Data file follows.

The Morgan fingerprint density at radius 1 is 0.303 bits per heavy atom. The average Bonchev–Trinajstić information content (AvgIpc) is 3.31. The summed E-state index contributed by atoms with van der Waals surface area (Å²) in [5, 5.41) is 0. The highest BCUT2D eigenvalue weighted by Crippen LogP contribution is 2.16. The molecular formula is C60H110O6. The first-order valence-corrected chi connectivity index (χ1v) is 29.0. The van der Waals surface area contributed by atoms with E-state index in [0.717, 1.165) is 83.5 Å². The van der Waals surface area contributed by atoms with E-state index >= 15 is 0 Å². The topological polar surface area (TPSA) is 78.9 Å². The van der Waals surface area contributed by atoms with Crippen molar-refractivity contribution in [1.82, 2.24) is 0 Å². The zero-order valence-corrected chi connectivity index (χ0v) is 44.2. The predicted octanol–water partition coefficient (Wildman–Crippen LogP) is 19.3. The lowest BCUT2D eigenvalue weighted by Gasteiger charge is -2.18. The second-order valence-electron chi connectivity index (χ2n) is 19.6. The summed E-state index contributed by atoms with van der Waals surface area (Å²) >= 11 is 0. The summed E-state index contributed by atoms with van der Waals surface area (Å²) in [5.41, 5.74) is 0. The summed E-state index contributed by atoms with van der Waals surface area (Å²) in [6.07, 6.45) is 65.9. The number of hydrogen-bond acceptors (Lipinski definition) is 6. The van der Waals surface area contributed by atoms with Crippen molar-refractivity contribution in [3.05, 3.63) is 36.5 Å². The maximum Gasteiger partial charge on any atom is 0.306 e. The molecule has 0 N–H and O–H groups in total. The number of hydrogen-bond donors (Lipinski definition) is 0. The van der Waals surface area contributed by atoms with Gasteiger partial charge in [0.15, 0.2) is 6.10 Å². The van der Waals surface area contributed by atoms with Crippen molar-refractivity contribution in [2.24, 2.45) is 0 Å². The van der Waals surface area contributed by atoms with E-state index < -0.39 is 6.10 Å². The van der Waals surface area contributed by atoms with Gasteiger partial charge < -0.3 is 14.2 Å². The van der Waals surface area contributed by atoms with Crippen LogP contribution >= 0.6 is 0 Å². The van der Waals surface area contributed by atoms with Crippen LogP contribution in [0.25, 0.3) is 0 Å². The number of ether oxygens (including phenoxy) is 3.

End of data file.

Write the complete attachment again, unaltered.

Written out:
The Morgan fingerprint density at radius 1 is 0.303 bits per heavy atom. The average Bonchev–Trinajstić information content (AvgIpc) is 3.31. The summed E-state index contributed by atoms with van der Waals surface area (Å²) in [5, 5.41) is 0. The highest BCUT2D eigenvalue weighted by Crippen LogP contribution is 2.16. The molecular formula is C60H110O6. The first-order valence-corrected chi connectivity index (χ1v) is 29.0. The van der Waals surface area contributed by atoms with E-state index in [0.717, 1.165) is 83.5 Å². The van der Waals surface area contributed by atoms with E-state index >= 15 is 0 Å². The topological polar surface area (TPSA) is 78.9 Å². The van der Waals surface area contributed by atoms with Crippen molar-refractivity contribution in [1.82, 2.24) is 0 Å². The zero-order valence-corrected chi connectivity index (χ0v) is 44.2. The predicted octanol–water partition coefficient (Wildman–Crippen LogP) is 19.3. The lowest BCUT2D eigenvalue weighted by Gasteiger charge is -2.18. The second-order valence-electron chi connectivity index (χ2n) is 19.6. The summed E-state index contributed by atoms with van der Waals surface area (Å²) >= 11 is 0. The summed E-state index contributed by atoms with van der Waals surface area (Å²) in [5.41, 5.74) is 0. The summed E-state index contributed by atoms with van der Waals surface area (Å²) in [6.07, 6.45) is 65.9. The number of hydrogen-bond acceptors (Lipinski definition) is 6. The van der Waals surface area contributed by atoms with Crippen molar-refractivity contribution in [3.05, 3.63) is 36.5 Å². The maximum Gasteiger partial charge on any atom is 0.306 e. The molecule has 0 N–H and O–H groups in total. The number of hydrogen-bond donors (Lipinski definition) is 0. The van der Waals surface area contributed by atoms with Gasteiger partial charge in [0.15, 0.2) is 6.10 Å². The van der Waals surface area contributed by atoms with Crippen molar-refractivity contribution in [2.24, 2.45) is 0 Å². The van der Waals surface area contributed by atoms with E-state index < -0.39 is 6.10 Å². The van der Waals surface area contributed by atoms with Gasteiger partial charge < -0.3 is 14.2 Å². The van der Waals surface area contributed by atoms with Crippen LogP contribution >= 0.6 is 0 Å². The van der Waals surface area contributed by atoms with Crippen LogP contribution in [0.25, 0.3) is 0 Å². The number of ether oxygens (including phenoxy) is 3.